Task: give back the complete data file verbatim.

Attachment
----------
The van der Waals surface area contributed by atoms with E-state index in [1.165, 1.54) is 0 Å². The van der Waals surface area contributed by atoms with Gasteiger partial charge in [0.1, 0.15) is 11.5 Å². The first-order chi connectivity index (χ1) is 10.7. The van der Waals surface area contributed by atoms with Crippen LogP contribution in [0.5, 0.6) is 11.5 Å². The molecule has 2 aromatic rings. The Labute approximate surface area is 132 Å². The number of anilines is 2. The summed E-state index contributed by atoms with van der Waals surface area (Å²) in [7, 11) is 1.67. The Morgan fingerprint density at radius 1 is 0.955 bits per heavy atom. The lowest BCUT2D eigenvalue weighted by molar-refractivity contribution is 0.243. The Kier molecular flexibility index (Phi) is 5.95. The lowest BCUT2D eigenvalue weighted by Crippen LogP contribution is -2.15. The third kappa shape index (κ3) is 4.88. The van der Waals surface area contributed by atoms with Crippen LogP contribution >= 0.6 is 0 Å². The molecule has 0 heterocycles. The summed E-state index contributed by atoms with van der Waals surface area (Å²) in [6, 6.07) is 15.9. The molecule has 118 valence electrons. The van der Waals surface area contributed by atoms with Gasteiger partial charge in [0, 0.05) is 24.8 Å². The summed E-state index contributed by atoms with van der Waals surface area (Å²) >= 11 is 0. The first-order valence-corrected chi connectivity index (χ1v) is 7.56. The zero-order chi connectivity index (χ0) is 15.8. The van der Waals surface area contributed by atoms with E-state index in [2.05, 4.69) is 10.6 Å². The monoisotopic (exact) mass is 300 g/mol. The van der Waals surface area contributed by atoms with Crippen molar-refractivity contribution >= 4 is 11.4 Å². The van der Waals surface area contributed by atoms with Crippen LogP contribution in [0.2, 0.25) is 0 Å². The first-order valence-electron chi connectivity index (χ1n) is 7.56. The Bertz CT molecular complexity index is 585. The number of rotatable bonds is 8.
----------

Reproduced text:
The van der Waals surface area contributed by atoms with E-state index in [1.165, 1.54) is 0 Å². The van der Waals surface area contributed by atoms with Gasteiger partial charge in [0.1, 0.15) is 11.5 Å². The first-order chi connectivity index (χ1) is 10.7. The van der Waals surface area contributed by atoms with Crippen LogP contribution in [0.5, 0.6) is 11.5 Å². The molecule has 2 aromatic rings. The Labute approximate surface area is 132 Å². The number of anilines is 2. The summed E-state index contributed by atoms with van der Waals surface area (Å²) in [7, 11) is 1.67. The Morgan fingerprint density at radius 1 is 0.955 bits per heavy atom. The lowest BCUT2D eigenvalue weighted by molar-refractivity contribution is 0.243. The Kier molecular flexibility index (Phi) is 5.95. The lowest BCUT2D eigenvalue weighted by Crippen LogP contribution is -2.15. The third kappa shape index (κ3) is 4.88. The van der Waals surface area contributed by atoms with Crippen LogP contribution >= 0.6 is 0 Å². The molecule has 0 heterocycles. The summed E-state index contributed by atoms with van der Waals surface area (Å²) in [6, 6.07) is 15.9. The molecule has 118 valence electrons. The van der Waals surface area contributed by atoms with Gasteiger partial charge in [0, 0.05) is 24.8 Å². The summed E-state index contributed by atoms with van der Waals surface area (Å²) >= 11 is 0. The first-order valence-corrected chi connectivity index (χ1v) is 7.56. The zero-order chi connectivity index (χ0) is 15.8. The van der Waals surface area contributed by atoms with E-state index in [2.05, 4.69) is 10.6 Å². The monoisotopic (exact) mass is 300 g/mol. The van der Waals surface area contributed by atoms with Crippen molar-refractivity contribution >= 4 is 11.4 Å². The van der Waals surface area contributed by atoms with Crippen LogP contribution in [0.2, 0.25) is 0 Å². The first-order valence-electron chi connectivity index (χ1n) is 7.56. The Bertz CT molecular complexity index is 585. The number of rotatable bonds is 8.